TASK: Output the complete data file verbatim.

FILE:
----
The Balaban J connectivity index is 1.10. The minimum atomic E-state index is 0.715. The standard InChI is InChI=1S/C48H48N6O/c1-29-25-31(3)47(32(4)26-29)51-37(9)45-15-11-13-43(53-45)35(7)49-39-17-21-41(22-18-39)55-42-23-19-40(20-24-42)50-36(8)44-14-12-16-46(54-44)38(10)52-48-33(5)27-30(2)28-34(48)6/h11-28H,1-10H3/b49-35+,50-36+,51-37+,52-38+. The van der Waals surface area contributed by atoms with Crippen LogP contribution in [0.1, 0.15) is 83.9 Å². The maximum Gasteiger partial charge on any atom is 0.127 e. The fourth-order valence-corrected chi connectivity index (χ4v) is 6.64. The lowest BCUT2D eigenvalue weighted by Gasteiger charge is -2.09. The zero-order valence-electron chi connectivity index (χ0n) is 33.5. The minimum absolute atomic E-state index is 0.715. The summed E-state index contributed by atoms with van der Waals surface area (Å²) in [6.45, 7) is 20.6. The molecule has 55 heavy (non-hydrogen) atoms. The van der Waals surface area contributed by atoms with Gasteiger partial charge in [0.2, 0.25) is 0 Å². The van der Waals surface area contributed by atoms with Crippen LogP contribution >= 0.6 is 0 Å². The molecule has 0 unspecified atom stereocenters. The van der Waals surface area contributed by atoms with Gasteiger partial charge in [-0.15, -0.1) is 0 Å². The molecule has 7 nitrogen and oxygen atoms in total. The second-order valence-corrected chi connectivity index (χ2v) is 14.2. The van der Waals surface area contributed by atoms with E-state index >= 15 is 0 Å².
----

The Balaban J connectivity index is 1.10. The minimum atomic E-state index is 0.715. The standard InChI is InChI=1S/C48H48N6O/c1-29-25-31(3)47(32(4)26-29)51-37(9)45-15-11-13-43(53-45)35(7)49-39-17-21-41(22-18-39)55-42-23-19-40(20-24-42)50-36(8)44-14-12-16-46(54-44)38(10)52-48-33(5)27-30(2)28-34(48)6/h11-28H,1-10H3/b49-35+,50-36+,51-37+,52-38+. The van der Waals surface area contributed by atoms with Crippen LogP contribution in [0.1, 0.15) is 83.9 Å². The maximum Gasteiger partial charge on any atom is 0.127 e. The fourth-order valence-corrected chi connectivity index (χ4v) is 6.64. The lowest BCUT2D eigenvalue weighted by Gasteiger charge is -2.09. The zero-order valence-electron chi connectivity index (χ0n) is 33.5. The minimum absolute atomic E-state index is 0.715. The summed E-state index contributed by atoms with van der Waals surface area (Å²) in [6.45, 7) is 20.6. The molecule has 55 heavy (non-hydrogen) atoms. The van der Waals surface area contributed by atoms with Gasteiger partial charge in [0.2, 0.25) is 0 Å². The van der Waals surface area contributed by atoms with Crippen LogP contribution >= 0.6 is 0 Å². The molecule has 0 unspecified atom stereocenters. The van der Waals surface area contributed by atoms with Gasteiger partial charge in [-0.15, -0.1) is 0 Å². The molecule has 7 nitrogen and oxygen atoms in total. The second-order valence-corrected chi connectivity index (χ2v) is 14.2. The van der Waals surface area contributed by atoms with E-state index >= 15 is 0 Å².